software set. The software base of GNU/Linux distributions, for instance, is 
just too big to account for an endless set of exceptions, and I have 
personally witnessed cases where open source software licensed under GPL with 
an exception had been added to the distribution without any further legal 
analysis of the exception. Similar scenario can be thought of commercial 
entities willing to adopt an open-source software to drive an internal or 
commercial project, could just read and approve the license terms, but it may 
overlook the exception as a minor detail, underestimating its legal 
consequences. This “legal time-bombs” may one day trigger a legal action that 
may 1) be a very unpleasant surprise for distributors, commercial developers 
and general users, and 2) provoke a damage to the image of free software.
It's evil #4 because, both in a commercial reality and in an open-source 
driven institution, it is impossible to account for the effects of all the 
combinations of every exception. The argument that “as long as it sticks with 
the policy (Debian), or with the criteria (OSI), the exception is OK” doesn't 
hold, as it is possible to figure some scenario where an exception may be in 
contrast with others without breaking those rules, or at least, without 
breaking a consistent subset of rules (compatibility with GPL OR (exclusive) 
conformance to OSI criteria OR (exclusive) conformance with the Policy) which 
may justify legally the existence of that exception in some open-source or 
free-software contexts.
In short, considering the inadequacy of existing non-specific licenses to cover 
the needs of an open source programming language interpreter/compiler/embedded 
engine, and considering the fact that exception proliferation is by no mean 
better than license proliferation, I worked towards a general Open Source 
license meant for this kind of software.
As a base, I used the Apache 2.0 license, which was the general purpose open 
source license nearest to the needs of a stand-alone language 
interpreter/compiler. The FPLL 1.0 was just the generalization of the Apache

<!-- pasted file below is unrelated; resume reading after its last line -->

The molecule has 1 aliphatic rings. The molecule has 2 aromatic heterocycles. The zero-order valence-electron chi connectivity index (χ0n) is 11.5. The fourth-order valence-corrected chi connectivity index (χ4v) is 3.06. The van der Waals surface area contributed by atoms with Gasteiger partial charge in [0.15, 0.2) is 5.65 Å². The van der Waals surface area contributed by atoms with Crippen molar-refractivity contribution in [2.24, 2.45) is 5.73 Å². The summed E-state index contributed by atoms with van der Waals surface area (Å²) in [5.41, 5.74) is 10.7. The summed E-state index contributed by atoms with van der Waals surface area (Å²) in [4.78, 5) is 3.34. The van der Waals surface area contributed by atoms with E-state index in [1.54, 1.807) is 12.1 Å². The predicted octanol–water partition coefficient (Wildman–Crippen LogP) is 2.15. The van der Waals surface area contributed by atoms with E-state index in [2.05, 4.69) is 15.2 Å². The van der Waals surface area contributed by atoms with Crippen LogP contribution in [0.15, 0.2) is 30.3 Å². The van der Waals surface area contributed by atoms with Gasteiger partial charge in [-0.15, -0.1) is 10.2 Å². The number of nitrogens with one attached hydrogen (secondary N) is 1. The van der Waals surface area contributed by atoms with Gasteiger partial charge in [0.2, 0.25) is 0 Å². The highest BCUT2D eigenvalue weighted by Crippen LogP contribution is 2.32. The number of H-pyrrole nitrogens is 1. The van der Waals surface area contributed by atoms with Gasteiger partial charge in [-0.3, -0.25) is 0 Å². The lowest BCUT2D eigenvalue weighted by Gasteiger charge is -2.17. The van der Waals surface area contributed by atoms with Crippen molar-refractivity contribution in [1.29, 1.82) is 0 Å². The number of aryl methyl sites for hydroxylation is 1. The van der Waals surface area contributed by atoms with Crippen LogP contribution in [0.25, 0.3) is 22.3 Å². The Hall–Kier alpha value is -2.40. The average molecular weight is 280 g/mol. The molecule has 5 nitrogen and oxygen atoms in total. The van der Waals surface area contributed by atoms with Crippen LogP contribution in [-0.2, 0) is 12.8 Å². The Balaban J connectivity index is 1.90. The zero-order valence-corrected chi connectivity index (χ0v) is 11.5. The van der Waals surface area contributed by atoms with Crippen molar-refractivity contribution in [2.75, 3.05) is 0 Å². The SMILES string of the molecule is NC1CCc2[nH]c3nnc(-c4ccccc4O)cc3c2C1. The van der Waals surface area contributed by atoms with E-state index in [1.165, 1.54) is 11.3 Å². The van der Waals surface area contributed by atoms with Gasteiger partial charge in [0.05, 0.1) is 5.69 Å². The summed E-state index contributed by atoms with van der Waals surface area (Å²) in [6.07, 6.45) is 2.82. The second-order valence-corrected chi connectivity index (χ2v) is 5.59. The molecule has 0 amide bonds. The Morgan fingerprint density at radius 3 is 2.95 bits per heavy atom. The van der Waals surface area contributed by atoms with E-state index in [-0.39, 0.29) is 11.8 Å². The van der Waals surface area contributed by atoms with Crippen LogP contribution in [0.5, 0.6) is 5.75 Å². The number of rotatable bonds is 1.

2.0 license with the introduction of the definitions of Embedding applications 
(an application using the “work” as an engine to perform some tasks) and of 
Applications of the work (that is “your scripts”, or better, an application 
run through the “work” which interprets it, or through the prominent usage of 
its libraries in case of compiled, machine runnable code). The distinction was 
made so that open source requirements applied only to the derivative works 
(that is, for example, an XFalcon which just extended the Falcon compiler or 
virtual machines with new functionalities), while applications and embedding 
works were required less stringent terms. After a discussion on the Fedora and 
Debian project legal mailing lists, and with the help of an attorney, I worked 
out a new version simplifying some concepts and clearing some ambiguities.
In its current form, FPLL states that:
Derivative works must be distributed under the FPLL license or compatible, and 
thus, 1) they must be made available in source code, 2) the original source 
must be made available or it must be indicated where to get it, 3) the 
modification with respect to the original source must be described.
Open source (i.e. when the source is made available) embedding applications 
and applications of the work (scripts in Falcon USING a FPLL licensed 
interpreter) are free from any restriction. They are positively outside the 
scope of the FPLL license. FPLL do not applies to them, nor can be extended to 
them improperly.
Closed source embedding application and applications of the work (i.e. when 
the source is hidden) must indicate the fact that they are using the FPLL 
engine or are compiled/run through the FPLL compiler/interpreter/virtual 
machine; as an additional requirement, closed source embedding applications 
must also indicate what the FPLL engine is used for.
In other words, FPLL requires derivative works to stay open as the original 
work, while applications written through them or embedding applications can be 
distributed under any license, and in any form, under the condition that if 
they are not open source they must acknowledge the fact that they are using 
the product, and where it is not self-evident, also why.
The rationale of this is that of preventing obfuscation and hiding of the FPLL 
licensed product away from the final user. Users of the FPLL licensed product 
are still able to decide not to publish their source code or not, yet they 
must grant their final users the right to know what underlying engine is 
driving their applications, or what part of the application they're are using 
is driven by FPLL licensed software.

Although the Falcon Programming Language License bear the name of “Falcon”, it 
is totally generic and makes no reference to a specific software; rather, it 
addresses the category of software that can be used to write higher level 
applications and/or to be included (or used) into other applications to 
perform relevant tasks.
In this, as the Apache license, it can be applied to a wide range of open 
source software.

Lastly, let me state that I am ready to accept any amendment the OSI council 
may want to bring in the to improve it.


To the OSI Board,


This is a formal request of Approval for the Falcon Programming Language License 1.1.